After silence,
that which comes nearest to expressing the inexpressible is music.
Aldous Huxley (1894 - 1963)

Juxtaposed in front of the Albert Schweitzer Memorial Pipe Organ, the medieval-sounding a cappella harmony and sometimes-fatalistic lyrics from the Sacred Harp chorus was a perfect fit for the stage in Spivey Hall’s world-acclaimed concert auditorium. There is a kinship. The music, like Spivey’s benefactors and supporters, is quintessentially Georgia and the origins of Sacred Harp are as ancient as the first appearance of the pipe organ in European churches.

For those still unfamiliar with Spivey Hall, Georgia’s performing arts gem on the campus of Clayton State College and University, it is the result of a group of philanthropists with a collective vision to bring into this region the great music of the world. Through family and corporate donations, Spivey Hall was completed in 1992, outfitted with a 20,000 pound pipe organ built by Fratelli Ruffatti, and designed with such acoustic perfection that you can hear a stage whisper on the back row of the intimate and regally appointed concert hall.

Over the years at Spivey Hall, I have enjoyed jazz greats Gene Harris, Cleo Laine, Betty Carter, Dianne Reeves, Russell Malone, and Charlie Byrd along with opera legends Renee Fleming, Denyce Graves, Dawn Upshaw and Byrn Terfl. My favorite memory is a June evening in 1998 with Dixie Carter which included an interview. Ms. Carter, I learned, is a skilled cabaret performer who trained to be an opera singer and once played Maria Callas on Broadway.

My life is enriched by Spivey’s cultural mission.

Sacred Harp music singing at Spivey Hall was part of its unwavering commitment to music education and community betterment, and was on the acclaimed stage largely through the dedication of Gene Pinion who serves as Spivey’s outreach coordinator. Most authorities concur that Sacred Harp is America’s oldest continuing music form and stands right alongside the other great music born, synthesized and popularized in the south: gospel, blues, country, bluegrass, jazz and rock and roll.

Historically, the melodies of Sacred Harp were probably the product of the Reformation in Europe and came over with all the diverse groups who settled the colonies. While the music was sung in early New England, it was driven south after the American Revolution by church-sponsored culture wars, and found a happy home here in Appalachia and beyond. The acknowledged preserver of Sacred Harp was a Georgian, B. F. White, whose collaborative effort resulted in the first Sacred Harp hymnal in the 1840’s.

Another Georgia native, Hugh McGraw, has fostered the Sacred Harp tradition and is the primary force in publishing the revised hymnal in Bremen, Georgia. The National Endowment for the Arts recognized McGraw’s lifelong effort and honored him with the National Heritage Award in a White House ceremony. With this award, McGraw stands alongside other recipients like B.B. King, Blind Boys of Alabama, John Lee Hooker, Ralph Stanley and Doc Watson.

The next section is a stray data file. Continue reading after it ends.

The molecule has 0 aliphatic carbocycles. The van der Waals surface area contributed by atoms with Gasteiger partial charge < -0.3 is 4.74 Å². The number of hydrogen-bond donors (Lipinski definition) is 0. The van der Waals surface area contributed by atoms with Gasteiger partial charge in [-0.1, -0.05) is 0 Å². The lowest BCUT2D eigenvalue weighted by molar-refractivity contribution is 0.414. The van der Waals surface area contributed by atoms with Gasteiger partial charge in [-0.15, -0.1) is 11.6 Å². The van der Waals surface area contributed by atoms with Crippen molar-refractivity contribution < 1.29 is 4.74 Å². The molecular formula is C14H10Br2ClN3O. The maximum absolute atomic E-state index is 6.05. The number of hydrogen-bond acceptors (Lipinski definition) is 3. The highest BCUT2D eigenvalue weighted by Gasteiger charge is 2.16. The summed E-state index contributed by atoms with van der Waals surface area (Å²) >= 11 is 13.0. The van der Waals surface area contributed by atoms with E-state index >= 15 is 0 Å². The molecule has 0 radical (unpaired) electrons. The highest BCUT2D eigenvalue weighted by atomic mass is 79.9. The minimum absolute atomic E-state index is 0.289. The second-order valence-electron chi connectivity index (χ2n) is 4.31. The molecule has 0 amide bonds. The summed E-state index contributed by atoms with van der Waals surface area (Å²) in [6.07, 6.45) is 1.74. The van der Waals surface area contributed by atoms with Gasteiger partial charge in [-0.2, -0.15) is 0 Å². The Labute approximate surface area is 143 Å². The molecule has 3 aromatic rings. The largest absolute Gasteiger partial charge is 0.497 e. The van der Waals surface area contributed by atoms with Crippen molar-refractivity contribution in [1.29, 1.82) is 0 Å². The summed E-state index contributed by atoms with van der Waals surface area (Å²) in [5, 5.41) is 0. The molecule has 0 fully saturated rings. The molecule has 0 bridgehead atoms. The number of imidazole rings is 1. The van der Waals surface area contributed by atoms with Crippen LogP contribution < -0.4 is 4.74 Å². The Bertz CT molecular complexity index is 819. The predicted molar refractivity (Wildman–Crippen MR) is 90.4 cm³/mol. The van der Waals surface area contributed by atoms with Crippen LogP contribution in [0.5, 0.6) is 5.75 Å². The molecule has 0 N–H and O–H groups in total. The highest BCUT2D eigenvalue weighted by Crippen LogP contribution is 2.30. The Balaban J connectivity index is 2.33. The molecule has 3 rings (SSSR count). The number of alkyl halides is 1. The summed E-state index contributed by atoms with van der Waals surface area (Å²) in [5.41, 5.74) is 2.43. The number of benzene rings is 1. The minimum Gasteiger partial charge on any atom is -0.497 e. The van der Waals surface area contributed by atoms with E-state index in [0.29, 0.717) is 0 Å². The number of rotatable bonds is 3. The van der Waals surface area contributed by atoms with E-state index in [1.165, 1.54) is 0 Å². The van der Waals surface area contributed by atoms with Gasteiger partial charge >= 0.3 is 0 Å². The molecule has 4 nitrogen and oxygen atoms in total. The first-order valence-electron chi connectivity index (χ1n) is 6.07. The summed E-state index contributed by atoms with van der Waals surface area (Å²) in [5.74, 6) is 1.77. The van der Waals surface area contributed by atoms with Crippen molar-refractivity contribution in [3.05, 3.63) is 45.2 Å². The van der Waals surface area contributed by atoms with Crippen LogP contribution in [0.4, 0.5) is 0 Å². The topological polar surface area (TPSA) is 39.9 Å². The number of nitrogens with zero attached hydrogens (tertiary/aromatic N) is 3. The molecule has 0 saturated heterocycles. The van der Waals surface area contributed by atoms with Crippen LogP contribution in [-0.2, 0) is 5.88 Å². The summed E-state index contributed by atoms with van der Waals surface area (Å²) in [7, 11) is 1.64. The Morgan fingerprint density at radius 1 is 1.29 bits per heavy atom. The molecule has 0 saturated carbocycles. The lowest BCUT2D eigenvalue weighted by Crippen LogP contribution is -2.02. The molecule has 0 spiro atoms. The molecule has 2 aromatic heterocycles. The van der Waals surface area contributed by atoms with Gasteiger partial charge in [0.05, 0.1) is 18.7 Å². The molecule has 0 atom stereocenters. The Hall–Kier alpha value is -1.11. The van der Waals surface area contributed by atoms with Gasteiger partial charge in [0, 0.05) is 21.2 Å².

Sacred Harp singing appears easy, but it requires instruction that is very abundant in almost every area of the country. Put Sacred Harp music in a search engine and you’ll find everything you want and much more. Basically, the four harmony divisions face each other to make a square. A leader, who is customarily rotated after each song, announces the name and page number of the song, a pitch is established and the singing begins with the leader’s hand movement establishing a beat.

The songs have obscure titles but are often familiar. While at Spivey, the choir sang two versions of the venerable hymn, “Amazing Grace,” an original in the Sacred Harp tradition. It was titled “New Britain,” and sounded like a song that King Arthur might have heard at chapel. Another hymn of first impression had the familiar music of “Auld Lang Syne.” Each song has a comforting effect, is somehow soul soothing and harkens back to unknown ancestors. Therein, according to observers, are the main ingredients of the growing popularity of Sacred Harp singing in such places as Manhattan, Boston, New Jersey, Chicago and Los Angeles, plus college campuses.

The mysticism of Sacred Harp music has caught Hollywood’s eye. The soon to be released movie, “Cold Mountain,” based on the chilling best-seller about the horrors of Western North Carolina at the end of the Civil War, has Sacred Harp throughout its soundtrack.

I have enjoyed Sacred Harp music in Nashville, New Orleans, Louisville and Raleigh. But, here in the Atlanta area, it is performed somewhere weekly, notably in Alpharetta and Decatur. Every other year, the Georgia State Sacred Harp Convention takes place in the Old Dekalb Courthouse and you can hear the joy-filled music blocks away.

Sacred Harp music is geared to participation, not perfection. By encouraging each participant to sing with power, there is a beneficial emotional release. I can’t imagine anyone singing in this style and leaving for home other than happy. It indeed has euphoric qualities.

Keith Willard, a Sacred Harp enthusiast in Minneapolis, described the experience as ”sounds composed in heaven with a thunder greater than any chorus of angels. Sharing round the pain of dying by singing right down in the face. Living and singing with the people who were and are too stubborn to trade in the beautiful for the acceptable. To be part of a remnant in time, attached the roots of a great old tree and given the chance to partake in its nurture.”

Spivey Hall was the perfect place for Sacred Harp music on a splendid Georgia summer day.



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